The Next Green Revolution May Rely on Microbes

"Ian Sanders wants to feed the world. A soft-spoken Brit, Sanders studies fungus genetics in a lab at the University of Lausanne in Switzerland. But fear not, he’s not on a mad-scientist quest to get the world to eat protein pastes made from ground-up fungi. Still, he believes—he’s sure—that these microbes will be critical to meeting the world’s future food needs.

"Sanders’s eyes widen with delight and almost childlike glee when he talks about a microscopic life form called mycorrhizal fungus, his chosen lifetime research subject. Mycorrhizal fungi live in a tightly wound, mutually beneficial embrace with most plants on the planet. Years of dedication have made Sanders into one of the world’s foremost experts on the genetics of the microbe, and he recently was part of a team that sequenced the first mycorrhizal fungi genome."

Mycorrhizal fungi colonize the tip of a root, seen here under magnification.

A fascinating article about current research and growing interest in restoring fungi to soils damaged by plowing and use of chemicals. They finish on a note of encouragement and hope to be able to raise enough food for the growing population. 

"The scientists believe they’re on their way to achieving their goal of helping farmers grow more food, sustainably. Says Sanders, “We really have to be working extremely hard now to produce the technology that’s going to be used in 10, 15, 20 years’ time. Even if we have something that’s good now, we don’t stop. We have to go for something that’s much better.”

Tags: Mycorrhizal, fungi, research

Views: 20

Replies to This Discussion

Interesting article.  Good to know caring scientists are working to feed the world.  Just hope the profit only companies don't get control of it.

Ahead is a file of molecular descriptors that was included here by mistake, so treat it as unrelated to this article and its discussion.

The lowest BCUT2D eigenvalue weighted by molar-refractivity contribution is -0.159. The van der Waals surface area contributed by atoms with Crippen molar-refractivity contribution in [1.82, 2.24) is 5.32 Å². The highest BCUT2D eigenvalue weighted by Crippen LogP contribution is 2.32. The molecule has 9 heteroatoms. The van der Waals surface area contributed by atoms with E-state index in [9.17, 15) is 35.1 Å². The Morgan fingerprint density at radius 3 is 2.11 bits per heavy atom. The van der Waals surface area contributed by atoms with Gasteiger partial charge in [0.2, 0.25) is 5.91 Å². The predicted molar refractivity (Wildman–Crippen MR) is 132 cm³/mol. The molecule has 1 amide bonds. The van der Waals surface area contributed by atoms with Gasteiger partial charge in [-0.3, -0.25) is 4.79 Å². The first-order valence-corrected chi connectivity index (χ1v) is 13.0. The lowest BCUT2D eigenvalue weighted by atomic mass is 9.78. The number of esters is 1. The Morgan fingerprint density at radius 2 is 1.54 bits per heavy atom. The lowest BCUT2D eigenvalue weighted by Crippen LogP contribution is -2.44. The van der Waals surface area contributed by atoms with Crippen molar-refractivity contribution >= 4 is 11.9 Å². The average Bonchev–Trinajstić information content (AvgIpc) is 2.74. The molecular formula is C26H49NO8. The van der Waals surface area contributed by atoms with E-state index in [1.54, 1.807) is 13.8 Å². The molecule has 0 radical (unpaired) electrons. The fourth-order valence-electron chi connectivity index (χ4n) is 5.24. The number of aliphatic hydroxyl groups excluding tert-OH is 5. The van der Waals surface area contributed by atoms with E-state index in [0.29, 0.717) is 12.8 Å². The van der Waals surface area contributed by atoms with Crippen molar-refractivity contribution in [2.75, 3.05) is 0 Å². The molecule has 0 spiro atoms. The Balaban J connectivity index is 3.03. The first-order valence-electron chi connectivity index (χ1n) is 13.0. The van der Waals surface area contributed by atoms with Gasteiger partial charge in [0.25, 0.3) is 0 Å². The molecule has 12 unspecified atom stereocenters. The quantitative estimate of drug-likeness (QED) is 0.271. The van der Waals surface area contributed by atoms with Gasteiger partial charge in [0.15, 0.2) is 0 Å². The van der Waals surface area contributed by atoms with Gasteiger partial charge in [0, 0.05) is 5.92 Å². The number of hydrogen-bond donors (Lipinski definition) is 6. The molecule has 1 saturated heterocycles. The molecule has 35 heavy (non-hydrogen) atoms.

It's amazing the symbiotic relationships we're discovering that plants have with fungi and other organisms.

I can't help but relate it to my own garden.  This article reminded me once again that no-till gardening looks like the best way to go.  I've been disrupting the fungal colonies with my soil modifications, and probably causing other unknown negatives.  I'm thinking from now on, I should just keep good amounts of organic matter on top and let nature do the work.

Joan, thanks for posting this interesting article on fungi.   It's information like this that guides my gardening philosophy.  It falls under the "feed the soil, which feeds the plants."  Then the plants feed us.

 

I quit buying mycorrhizal inoculants.   I don't know if they help or not.  I figure at this point, growing without chemicals for 2 years and the place having been abandoned the year before, the soil is recovering and has its own microbiological ecosystem going.  Adding plant-based mulches must help too.

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